Figure 1: A single electroconvulsive seizure (ECS) stimulates cell proliferation. Double immunofluoroscence images showing a rat dentate gyrus from (top) a sham-treated animal and (bottom) an ECS treated-animal. Bromodeoxyuridine (BrdU) was injected six times with 12-hour intervals, starting 72 hours after ECS. Animals survived 1 month after the ECS treatment. Red cells are positive for the mitotic marker BrdU, and green cells are positive for the neuronal marker NeuN. Scale bar, 50 μm (Madsen et al 2000).
Transcranial Magnetic Stimulation: An advancement of ECT
TMS is another brain stimulation technique, which uses magnetic field (similar to that used in an MRI). It is non-invasive and unlike ECT the patients do not have to be under anesthesia. The magnetic currents pass through the brain and skull to induce currents in the brain tissue underlying a coil placed on the scalp of the individual. Similarly to ECT, TMS is a targeted therapy leading to fewer side effects than commonly used medications. This technique does have possible use as a therapeutic method, as it has been shown to be successful in depression. At the American psychiatric association’s annual meeting in 2013 they showed that TMS induced improvement in depression, and these results were maintained throughout the 12-month study, suggesting that the effects of TMS are long lasting. More recently however, TMS has been successfully used as a diagnostic tool for many disorders such as depression, epilepsy and autism (Narayana et al 2015). In epilepsy it has been used to determine the changes in the excitability of neurons in the brains of patients, and how this has altered after treatment with anti-epileptic drugs. TMS can then be applied to these epilepsy patients therapeutically as low-frequency TMS can reduce cortical excitability- it is a very promising treatment approach for people with treatment-resistant refractory epilepsy (Narayana et al 2015). Again, similarly to ECT the biology behind why TMS works is not completely understood.
Autistic Spectrum Disorder – an upcoming use of TMS
Autistic Spectrum disorder has been considered a possible candidate for the therapeutic use of TMS. Autism affects around 700,000 people in the UK alone. It is a disorder that causes an individual to present with deficits in social interaction and communication across multiple contexts (according to DSM-5). Advances within Neuroscience have allowed us to determine differences in the brains of those with autistic spectrum disorder, one such variation is that people with autism have larger brain sizes – possibly due to larger numbers of neurons. There is thought to be a lack of communication between various regions in the brain, which could explain why those with autism have difficulties integrating different cognitive functions. Although TMS has been used effectively in the treatment of depression, its use in autism is relatively novel and still being studied.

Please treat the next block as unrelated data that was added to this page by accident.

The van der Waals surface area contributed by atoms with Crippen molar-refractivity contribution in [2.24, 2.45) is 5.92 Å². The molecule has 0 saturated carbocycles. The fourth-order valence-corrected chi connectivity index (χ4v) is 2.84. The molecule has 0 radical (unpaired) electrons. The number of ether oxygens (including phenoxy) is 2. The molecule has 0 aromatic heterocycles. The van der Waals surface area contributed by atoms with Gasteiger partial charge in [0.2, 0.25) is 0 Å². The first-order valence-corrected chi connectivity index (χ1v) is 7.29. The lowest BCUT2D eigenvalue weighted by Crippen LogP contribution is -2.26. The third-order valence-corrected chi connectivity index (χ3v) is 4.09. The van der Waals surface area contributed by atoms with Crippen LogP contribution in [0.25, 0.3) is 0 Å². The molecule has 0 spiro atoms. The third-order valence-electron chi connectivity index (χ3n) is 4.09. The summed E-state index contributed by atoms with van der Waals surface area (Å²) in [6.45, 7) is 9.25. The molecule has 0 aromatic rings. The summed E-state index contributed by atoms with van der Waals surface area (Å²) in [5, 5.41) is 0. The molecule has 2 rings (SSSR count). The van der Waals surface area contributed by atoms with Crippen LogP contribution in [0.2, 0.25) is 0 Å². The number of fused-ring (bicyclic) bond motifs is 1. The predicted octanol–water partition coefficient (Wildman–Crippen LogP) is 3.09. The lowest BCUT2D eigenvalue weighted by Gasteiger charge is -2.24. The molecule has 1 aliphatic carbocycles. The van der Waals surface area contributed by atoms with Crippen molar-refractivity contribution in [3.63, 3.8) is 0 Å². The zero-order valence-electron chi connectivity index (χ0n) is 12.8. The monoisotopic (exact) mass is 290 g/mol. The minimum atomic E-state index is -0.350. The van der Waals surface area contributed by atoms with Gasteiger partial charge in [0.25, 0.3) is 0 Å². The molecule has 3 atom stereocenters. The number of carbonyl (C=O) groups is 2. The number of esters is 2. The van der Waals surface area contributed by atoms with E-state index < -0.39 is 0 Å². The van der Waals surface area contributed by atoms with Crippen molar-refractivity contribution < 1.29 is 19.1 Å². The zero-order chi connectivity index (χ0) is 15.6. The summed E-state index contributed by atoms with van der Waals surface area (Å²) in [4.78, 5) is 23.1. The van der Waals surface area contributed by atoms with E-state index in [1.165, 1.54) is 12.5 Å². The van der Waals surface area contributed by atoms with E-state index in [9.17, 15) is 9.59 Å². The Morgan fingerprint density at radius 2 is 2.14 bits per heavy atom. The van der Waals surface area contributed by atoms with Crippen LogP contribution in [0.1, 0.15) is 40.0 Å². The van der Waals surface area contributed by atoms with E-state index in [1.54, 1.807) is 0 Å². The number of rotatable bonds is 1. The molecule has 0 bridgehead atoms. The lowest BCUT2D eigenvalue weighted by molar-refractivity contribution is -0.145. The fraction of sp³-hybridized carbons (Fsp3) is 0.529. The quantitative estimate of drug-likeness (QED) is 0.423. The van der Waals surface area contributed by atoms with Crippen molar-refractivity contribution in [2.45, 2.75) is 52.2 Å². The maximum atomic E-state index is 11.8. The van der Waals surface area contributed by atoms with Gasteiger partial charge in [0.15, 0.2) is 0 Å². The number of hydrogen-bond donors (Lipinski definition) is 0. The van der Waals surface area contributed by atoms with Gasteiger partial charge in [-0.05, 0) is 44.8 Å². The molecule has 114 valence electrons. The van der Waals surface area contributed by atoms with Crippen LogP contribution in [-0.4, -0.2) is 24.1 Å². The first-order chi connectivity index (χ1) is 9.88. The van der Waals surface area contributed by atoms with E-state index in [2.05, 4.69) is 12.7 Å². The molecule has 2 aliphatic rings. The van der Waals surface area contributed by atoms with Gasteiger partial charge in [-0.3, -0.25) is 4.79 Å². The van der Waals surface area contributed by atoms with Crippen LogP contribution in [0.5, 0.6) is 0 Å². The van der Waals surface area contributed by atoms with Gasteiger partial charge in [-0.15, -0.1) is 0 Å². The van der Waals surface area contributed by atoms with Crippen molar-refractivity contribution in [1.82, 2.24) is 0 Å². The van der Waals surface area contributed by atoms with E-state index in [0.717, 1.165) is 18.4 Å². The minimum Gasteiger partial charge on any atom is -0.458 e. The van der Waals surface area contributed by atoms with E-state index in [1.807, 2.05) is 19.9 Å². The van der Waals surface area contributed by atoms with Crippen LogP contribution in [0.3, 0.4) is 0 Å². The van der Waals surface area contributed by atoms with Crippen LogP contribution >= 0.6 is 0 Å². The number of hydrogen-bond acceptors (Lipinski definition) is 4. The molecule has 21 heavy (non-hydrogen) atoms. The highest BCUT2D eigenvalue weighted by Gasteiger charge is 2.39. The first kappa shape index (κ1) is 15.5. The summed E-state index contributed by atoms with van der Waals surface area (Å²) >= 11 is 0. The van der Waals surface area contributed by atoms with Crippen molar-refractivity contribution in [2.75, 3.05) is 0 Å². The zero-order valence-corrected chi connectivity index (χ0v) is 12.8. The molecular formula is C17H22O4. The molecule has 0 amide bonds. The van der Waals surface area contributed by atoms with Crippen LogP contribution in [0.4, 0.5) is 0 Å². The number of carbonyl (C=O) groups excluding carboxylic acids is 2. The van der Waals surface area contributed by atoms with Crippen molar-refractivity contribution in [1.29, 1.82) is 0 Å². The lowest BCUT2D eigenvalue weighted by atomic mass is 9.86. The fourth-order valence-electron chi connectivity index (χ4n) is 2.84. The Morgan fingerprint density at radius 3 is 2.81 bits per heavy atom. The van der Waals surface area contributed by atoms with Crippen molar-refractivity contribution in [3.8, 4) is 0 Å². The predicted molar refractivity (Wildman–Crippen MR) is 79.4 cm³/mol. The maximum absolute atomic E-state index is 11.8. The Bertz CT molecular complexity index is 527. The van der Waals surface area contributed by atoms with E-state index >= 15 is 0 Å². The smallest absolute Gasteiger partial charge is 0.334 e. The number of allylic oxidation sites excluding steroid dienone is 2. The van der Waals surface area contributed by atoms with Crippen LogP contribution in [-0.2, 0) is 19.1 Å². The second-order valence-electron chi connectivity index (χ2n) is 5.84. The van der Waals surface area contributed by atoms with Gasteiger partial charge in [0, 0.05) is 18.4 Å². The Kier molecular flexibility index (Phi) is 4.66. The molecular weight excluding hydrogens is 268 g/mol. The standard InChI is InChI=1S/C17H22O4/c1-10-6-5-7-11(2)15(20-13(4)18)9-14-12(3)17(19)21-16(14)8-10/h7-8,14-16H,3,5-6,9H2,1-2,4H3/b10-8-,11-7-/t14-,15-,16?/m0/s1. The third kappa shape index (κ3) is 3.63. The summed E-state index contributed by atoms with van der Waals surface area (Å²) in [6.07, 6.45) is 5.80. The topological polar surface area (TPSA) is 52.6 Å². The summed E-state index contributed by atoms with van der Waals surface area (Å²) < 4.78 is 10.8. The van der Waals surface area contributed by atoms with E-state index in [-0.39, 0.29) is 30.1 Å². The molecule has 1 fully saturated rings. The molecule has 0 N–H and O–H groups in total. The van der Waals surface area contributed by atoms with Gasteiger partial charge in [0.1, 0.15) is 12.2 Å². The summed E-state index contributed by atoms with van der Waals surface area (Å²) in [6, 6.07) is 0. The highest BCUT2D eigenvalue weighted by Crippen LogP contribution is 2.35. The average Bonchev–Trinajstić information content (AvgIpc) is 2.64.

John Elder Robison, an individual with autistic spectrum disorder, was involved in a six-month study where he received weekly TMS treatments. He revealed that this treatment gave him empathy he had never felt before and the ability to perceive music in a way he had never experienced. To read more about John’s experience, his book ‘switched on’ is available, which details his use of TMS treatment and its effects.
Both of these techniques, ECT and TMS have been very successful in the treatment of depression, and particularly TMS as a diagnostic tool and potential therapeutic tool for many other brain disorders. These brain stimulation techniques hold many advantages over more commonly used treatments such as pharmacotherapy and unquestionably over the tranquilizing chair and primitive treatment. These treatments are not dangerous and could possibly change the way we diagnose and treat specific disorders, including autism, which there is currently few treatments for.
Author: Abbie Byford
Editor: Molly Campbell
Griggs, R. 2014. Concise introduction to psychology. Worth Pub.
Sabbatini, R. 2016. The History of Shock Therapy in Psychiatry. Cerebromente.org.br. [Online].
Pagnin, D et al. 2004. Efficacy of ECT in Depression: A Meta-Analytic Review. The Journal of ECT. 20(1),pp.13-20.
Lilienfeld, S. and Arkowitz, H. 2014. The Truth about Shock Therapy. [Online].
Tew, J et al. 1999. Acute Efficacy of ECT in the Treatment of Major Depression in the Old-Old. Am J Psychiatry. 156(12),pp.1865–1870.
Madsen, T el al. 2000. Increased neurogenesis in a model of electroconvulsive therapy. Biological Psychiatry. 47(12),pp.1043-1049.
Narayana, S et al. 2015. Clinical Applications of Transcranial Magnetic Stimulation in Pediatric Neurology. Journal of Child Neurology. 30(9),pp.1111-1124.